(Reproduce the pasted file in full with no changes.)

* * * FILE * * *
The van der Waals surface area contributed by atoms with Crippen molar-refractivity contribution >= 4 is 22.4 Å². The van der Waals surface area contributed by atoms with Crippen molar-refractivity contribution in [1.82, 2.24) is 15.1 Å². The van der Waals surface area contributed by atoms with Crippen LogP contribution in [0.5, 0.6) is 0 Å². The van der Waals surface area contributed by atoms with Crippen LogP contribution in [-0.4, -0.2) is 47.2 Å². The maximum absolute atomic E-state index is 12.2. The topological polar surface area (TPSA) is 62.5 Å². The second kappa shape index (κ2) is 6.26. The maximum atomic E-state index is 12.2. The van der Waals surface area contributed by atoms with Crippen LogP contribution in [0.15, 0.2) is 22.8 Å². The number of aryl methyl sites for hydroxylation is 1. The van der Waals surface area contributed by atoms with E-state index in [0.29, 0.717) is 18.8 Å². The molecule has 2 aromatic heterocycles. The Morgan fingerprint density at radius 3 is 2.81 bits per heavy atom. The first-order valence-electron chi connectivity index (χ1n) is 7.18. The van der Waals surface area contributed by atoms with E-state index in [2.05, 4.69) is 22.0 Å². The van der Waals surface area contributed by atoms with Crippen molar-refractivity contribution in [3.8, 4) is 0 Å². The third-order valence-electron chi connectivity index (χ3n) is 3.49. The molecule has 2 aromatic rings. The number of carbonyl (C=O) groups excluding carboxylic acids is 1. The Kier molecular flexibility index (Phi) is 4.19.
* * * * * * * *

The van der Waals surface area contributed by atoms with Crippen molar-refractivity contribution >= 4 is 22.4 Å². The van der Waals surface area contributed by atoms with Crippen molar-refractivity contribution in [1.82, 2.24) is 15.1 Å². The van der Waals surface area contributed by atoms with Crippen LogP contribution in [0.5, 0.6) is 0 Å². The van der Waals surface area contributed by atoms with Crippen LogP contribution in [-0.4, -0.2) is 47.2 Å². The maximum absolute atomic E-state index is 12.2. The topological polar surface area (TPSA) is 62.5 Å². The second kappa shape index (κ2) is 6.26. The maximum atomic E-state index is 12.2. The van der Waals surface area contributed by atoms with Crippen LogP contribution in [0.15, 0.2) is 22.8 Å². The number of aryl methyl sites for hydroxylation is 1. The van der Waals surface area contributed by atoms with E-state index in [0.29, 0.717) is 18.8 Å². The molecule has 2 aromatic heterocycles. The Morgan fingerprint density at radius 3 is 2.81 bits per heavy atom. The first-order valence-electron chi connectivity index (χ1n) is 7.18. The van der Waals surface area contributed by atoms with E-state index in [2.05, 4.69) is 22.0 Å². The van der Waals surface area contributed by atoms with Crippen molar-refractivity contribution in [3.8, 4) is 0 Å². The third-order valence-electron chi connectivity index (χ3n) is 3.49. The molecule has 2 aromatic rings. The number of carbonyl (C=O) groups excluding carboxylic acids is 1. The Kier molecular flexibility index (Phi) is 4.19.